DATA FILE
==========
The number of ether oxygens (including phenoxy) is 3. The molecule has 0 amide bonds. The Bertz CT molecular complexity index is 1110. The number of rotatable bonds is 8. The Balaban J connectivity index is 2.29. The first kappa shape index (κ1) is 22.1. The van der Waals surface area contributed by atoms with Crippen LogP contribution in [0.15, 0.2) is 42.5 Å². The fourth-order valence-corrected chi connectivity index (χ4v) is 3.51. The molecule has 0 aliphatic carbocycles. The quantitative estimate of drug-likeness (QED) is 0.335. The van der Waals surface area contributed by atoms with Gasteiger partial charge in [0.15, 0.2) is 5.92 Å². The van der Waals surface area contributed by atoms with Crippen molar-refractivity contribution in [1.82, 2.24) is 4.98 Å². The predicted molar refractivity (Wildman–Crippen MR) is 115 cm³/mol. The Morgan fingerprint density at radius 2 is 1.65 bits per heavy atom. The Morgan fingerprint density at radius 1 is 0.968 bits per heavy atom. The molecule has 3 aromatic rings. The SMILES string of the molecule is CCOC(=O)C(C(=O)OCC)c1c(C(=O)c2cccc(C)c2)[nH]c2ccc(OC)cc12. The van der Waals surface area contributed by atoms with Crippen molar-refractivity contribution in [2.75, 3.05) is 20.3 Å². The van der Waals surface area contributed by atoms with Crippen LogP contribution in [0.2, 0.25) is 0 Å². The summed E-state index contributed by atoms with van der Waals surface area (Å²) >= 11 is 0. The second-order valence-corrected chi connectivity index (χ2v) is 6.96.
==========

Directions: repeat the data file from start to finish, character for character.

The number of ether oxygens (including phenoxy) is 3. The molecule has 0 amide bonds. The Bertz CT molecular complexity index is 1110. The number of rotatable bonds is 8. The Balaban J connectivity index is 2.29. The first kappa shape index (κ1) is 22.1. The van der Waals surface area contributed by atoms with Crippen LogP contribution in [0.15, 0.2) is 42.5 Å². The fourth-order valence-corrected chi connectivity index (χ4v) is 3.51. The molecule has 0 aliphatic carbocycles. The quantitative estimate of drug-likeness (QED) is 0.335. The van der Waals surface area contributed by atoms with Gasteiger partial charge in [0.15, 0.2) is 5.92 Å². The van der Waals surface area contributed by atoms with Crippen molar-refractivity contribution in [1.82, 2.24) is 4.98 Å². The predicted molar refractivity (Wildman–Crippen MR) is 115 cm³/mol. The Morgan fingerprint density at radius 2 is 1.65 bits per heavy atom. The Morgan fingerprint density at radius 1 is 0.968 bits per heavy atom. The molecule has 3 aromatic rings. The SMILES string of the molecule is CCOC(=O)C(C(=O)OCC)c1c(C(=O)c2cccc(C)c2)[nH]c2ccc(OC)cc12. The van der Waals surface area contributed by atoms with Crippen molar-refractivity contribution in [2.75, 3.05) is 20.3 Å². The van der Waals surface area contributed by atoms with Crippen LogP contribution in [0.2, 0.25) is 0 Å². The summed E-state index contributed by atoms with van der Waals surface area (Å²) >= 11 is 0. The second-order valence-corrected chi connectivity index (χ2v) is 6.96.